It’s important we develop a more in-depth and nuanced understanding of the unique properties of internet economics. This will help us leverage its unique properties to meet our goals and, when needed, avoid its influences for the same reason.
In the next few posts, we’re going to address a series of concepts that are intertwined with the Internet economics, including:
– scale and economies of scale
– network effect
– mass customization
– freemium
– unbundling
– disintermediation
Each of these concepts was in use prior to the Internet, but the economics of the internet have made them more common and/or important. We’ll address each in terms of how they relate to aspects of higher education – starting with scale and scalability in our next post.
Keith Hampson, PhD is the founder of digital / edu / strategy, a research and consulting service that helps colleges, universities and education businesses develop better strategies for maximising value. 

Notes: The Network Effect and Online Higher Education


Most people are familiar with economies of scale, which we discussed in a recent post. The Network Effect sometimes called “Metcalfe’s Law”, is less well-known, but equally relevant if we want to understand how the unique economics of the Internet are influencing higher education.

The concept of economies of scale is concerned with the impact of increases in volume on cost – specifically, cost per unit. Network Effects, on the other hand, concerns the impact of volume on the perceived value of the good or product. When the Network Effect is present and positive, the value of the good or product increases as more people use it. Social media is the clearest example: the value of Instagram, Twitter, Facebook and other peer-to-peer technologies increases as more people participate. As participation rises, the volume of interactions, possibilities for new connections, and the range of available content increases – in turn, so does the value to each participant.

The Network Effect and Online Higher Education

At first glance, the Network Effect seems to have little relevance to higher education. The value of higher education is conventionally thought to correspond to low volume: smaller classes and more exclusive institutions, for instance. But the continued migration to Internet-based learning and services in higher education has the potential to change the dynamics between volume and value. Consider, for example, MOOCs. Critics argue that students won’t learn or persist with an educator-to-student ratio of 50,000 to one. But advocates point out that by using peer-to-peer learning in this context, we may be able to actually complement the traditional educator-student model. If properly designed, an increase in the number of students participating in the MOOC will actually increase its value to each student.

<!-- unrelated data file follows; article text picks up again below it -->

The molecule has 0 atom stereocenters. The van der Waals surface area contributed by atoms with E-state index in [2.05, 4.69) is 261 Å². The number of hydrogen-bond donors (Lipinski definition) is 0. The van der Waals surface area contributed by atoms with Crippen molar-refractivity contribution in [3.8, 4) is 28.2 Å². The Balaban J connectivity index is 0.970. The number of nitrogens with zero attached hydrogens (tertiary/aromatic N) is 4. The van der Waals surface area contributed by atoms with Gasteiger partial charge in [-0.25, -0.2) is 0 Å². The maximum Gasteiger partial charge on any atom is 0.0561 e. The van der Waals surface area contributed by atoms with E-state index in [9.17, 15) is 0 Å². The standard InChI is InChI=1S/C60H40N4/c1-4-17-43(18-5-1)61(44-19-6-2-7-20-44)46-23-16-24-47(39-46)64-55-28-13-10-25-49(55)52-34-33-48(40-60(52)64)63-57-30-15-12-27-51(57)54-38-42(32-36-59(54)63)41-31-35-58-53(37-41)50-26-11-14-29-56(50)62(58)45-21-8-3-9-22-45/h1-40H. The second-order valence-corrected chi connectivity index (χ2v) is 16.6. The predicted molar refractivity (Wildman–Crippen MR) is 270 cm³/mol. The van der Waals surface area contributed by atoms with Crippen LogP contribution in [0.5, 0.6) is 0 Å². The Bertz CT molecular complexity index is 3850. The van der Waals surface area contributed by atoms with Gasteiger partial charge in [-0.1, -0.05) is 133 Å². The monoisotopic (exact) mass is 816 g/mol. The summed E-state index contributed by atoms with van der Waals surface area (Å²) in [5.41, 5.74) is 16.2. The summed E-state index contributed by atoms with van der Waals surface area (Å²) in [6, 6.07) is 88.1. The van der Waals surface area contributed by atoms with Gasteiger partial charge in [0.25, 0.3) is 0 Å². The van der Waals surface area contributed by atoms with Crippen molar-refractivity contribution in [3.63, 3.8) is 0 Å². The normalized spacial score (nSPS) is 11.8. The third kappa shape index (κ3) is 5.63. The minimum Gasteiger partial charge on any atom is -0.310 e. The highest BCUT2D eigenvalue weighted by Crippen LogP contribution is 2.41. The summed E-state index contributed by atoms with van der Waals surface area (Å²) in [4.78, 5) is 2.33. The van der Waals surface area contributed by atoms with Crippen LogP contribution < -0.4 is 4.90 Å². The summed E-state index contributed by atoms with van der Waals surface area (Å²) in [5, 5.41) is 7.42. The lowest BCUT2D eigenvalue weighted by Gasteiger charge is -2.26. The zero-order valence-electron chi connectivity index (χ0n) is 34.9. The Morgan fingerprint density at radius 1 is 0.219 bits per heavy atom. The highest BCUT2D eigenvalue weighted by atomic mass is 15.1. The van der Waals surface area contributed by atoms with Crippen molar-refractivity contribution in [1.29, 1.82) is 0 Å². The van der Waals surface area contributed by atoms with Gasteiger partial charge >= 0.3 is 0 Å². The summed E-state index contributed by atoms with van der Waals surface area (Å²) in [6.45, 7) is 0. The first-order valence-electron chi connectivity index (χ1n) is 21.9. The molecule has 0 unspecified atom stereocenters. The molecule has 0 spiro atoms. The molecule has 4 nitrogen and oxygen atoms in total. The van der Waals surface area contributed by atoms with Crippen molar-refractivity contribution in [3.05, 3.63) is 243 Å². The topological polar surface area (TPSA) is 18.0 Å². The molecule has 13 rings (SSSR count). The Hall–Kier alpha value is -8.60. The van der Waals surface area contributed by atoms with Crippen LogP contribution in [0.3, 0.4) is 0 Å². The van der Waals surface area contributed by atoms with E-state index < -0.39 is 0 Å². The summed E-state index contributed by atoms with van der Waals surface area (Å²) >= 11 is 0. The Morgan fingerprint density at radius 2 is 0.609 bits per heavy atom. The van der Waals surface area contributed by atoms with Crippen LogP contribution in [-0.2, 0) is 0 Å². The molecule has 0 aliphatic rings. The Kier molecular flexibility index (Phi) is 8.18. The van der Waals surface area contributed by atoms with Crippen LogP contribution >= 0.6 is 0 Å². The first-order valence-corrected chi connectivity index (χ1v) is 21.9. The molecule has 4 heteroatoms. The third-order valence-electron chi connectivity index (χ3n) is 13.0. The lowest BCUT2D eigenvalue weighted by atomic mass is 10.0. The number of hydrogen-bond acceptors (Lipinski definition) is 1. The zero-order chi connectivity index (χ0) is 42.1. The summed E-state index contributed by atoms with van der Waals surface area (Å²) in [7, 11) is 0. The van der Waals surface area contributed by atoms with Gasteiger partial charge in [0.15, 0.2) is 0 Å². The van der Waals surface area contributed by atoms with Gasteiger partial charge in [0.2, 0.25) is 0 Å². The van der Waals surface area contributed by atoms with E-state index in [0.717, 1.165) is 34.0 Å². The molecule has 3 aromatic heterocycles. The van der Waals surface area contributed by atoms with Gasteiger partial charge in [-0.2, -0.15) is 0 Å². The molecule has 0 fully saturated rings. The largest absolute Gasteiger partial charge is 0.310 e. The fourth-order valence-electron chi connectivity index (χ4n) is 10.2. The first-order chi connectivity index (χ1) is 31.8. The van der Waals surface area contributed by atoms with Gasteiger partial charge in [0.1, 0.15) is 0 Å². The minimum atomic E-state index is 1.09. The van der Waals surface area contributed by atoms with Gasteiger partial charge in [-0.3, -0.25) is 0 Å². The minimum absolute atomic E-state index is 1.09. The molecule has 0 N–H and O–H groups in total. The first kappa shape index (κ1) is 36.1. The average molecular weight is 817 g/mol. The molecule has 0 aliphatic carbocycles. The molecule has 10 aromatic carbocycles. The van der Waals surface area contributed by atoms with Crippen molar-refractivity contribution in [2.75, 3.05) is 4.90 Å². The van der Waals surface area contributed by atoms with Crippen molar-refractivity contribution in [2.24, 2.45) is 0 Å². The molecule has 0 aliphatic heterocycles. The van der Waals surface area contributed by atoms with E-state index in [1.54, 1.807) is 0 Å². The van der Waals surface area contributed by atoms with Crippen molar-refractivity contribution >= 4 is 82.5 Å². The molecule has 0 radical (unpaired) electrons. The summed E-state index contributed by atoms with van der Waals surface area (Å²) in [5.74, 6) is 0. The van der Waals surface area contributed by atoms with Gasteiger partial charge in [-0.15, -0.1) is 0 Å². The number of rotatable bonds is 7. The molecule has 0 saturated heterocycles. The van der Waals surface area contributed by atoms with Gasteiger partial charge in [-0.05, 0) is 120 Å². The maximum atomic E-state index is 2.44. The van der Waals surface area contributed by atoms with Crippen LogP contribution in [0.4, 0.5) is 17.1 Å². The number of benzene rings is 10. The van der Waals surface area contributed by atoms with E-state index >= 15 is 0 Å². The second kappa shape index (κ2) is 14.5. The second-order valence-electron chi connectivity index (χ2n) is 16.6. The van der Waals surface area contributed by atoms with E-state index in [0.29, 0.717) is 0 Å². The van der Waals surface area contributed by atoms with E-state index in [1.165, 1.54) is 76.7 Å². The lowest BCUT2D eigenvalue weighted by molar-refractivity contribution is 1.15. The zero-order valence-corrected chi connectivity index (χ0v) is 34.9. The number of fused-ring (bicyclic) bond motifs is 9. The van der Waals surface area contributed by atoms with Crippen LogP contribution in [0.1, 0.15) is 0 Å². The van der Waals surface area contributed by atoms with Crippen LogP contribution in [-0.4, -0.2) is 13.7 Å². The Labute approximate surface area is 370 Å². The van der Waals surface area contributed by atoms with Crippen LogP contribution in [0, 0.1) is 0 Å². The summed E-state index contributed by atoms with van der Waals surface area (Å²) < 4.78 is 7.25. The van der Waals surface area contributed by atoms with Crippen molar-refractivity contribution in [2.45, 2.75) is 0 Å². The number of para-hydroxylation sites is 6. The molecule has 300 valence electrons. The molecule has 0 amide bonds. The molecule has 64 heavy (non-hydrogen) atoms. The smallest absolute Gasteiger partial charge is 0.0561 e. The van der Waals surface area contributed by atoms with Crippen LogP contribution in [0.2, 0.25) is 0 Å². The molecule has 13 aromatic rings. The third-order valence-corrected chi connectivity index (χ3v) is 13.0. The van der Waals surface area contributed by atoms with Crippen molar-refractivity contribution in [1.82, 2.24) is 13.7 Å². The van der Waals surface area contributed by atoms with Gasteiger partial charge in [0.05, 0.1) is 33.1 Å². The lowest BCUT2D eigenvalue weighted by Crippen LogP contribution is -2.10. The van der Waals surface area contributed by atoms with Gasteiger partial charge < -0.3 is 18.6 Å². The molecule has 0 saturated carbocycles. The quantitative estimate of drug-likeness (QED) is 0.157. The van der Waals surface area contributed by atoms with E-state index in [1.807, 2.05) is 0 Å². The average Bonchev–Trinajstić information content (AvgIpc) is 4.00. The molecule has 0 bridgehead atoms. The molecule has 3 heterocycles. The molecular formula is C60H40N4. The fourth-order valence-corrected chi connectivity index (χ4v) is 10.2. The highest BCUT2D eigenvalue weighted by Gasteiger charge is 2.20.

Ironically, the application of social media to higher education often fails to leverage the Network Effect, highlighting the importance of context on the value of technologies.  Social media thrives when there are thousands, if not millions, of users within a single, overarching community. The high volume of users provides online communities with enough activity and content to ensure that each user finds what and who they want with sufficient frequency to make participation worthwhile. Twitter and Linked In now have over 300 million active users. Higher education instruction, by design, typically restricts participation to a single class (e.g. 40–100 students per course). As mentioned, exclusivity and small class sizes are equated with quality.

When More is Better

Not surprisingly, the concept of Network Effects is most often associated with products and services that involve networks in which people or objects are connected in some fashion, such as telephone systems and, as mentioned, social media. But many writers expand the concept to include other types of product or services in which the value for each user increases as the number of users climbs – regardless of whether the people or objects are connected. As the number of people and organisations that use Microsoft Excel increases, for example, the application becomes more valuable for job-seekers.

Learning analytics is an example of this expanded use of the Network Effect. Learning analytics concerns the granular, real-time measurement and estimation of student learning. When guided by a deep understanding of learning theory, this use of technology generates new insights into what leads to better learning outcomes. The data our clients capture concern a single student. And this is the core of its value:  it provides the necessary insights needed for accurate customization and evidence-backed continuous improvement. But new kinds of insights can also be generated by aggregating data across a larger number of learners. By reviewing student performance data across a number of institutions we can identify patterns based, for example, on socio-economic status or high school GPA. This kind of information is an important aid to institutional strategy (e.g. recruiting tactics, financial support, student services), and better government policy and funding.


Keith Hampson, PhD is the founder of digital / edu / strategy, a research and consulting service that helps colleges, universities and education businesses develop better strategies for maximising value.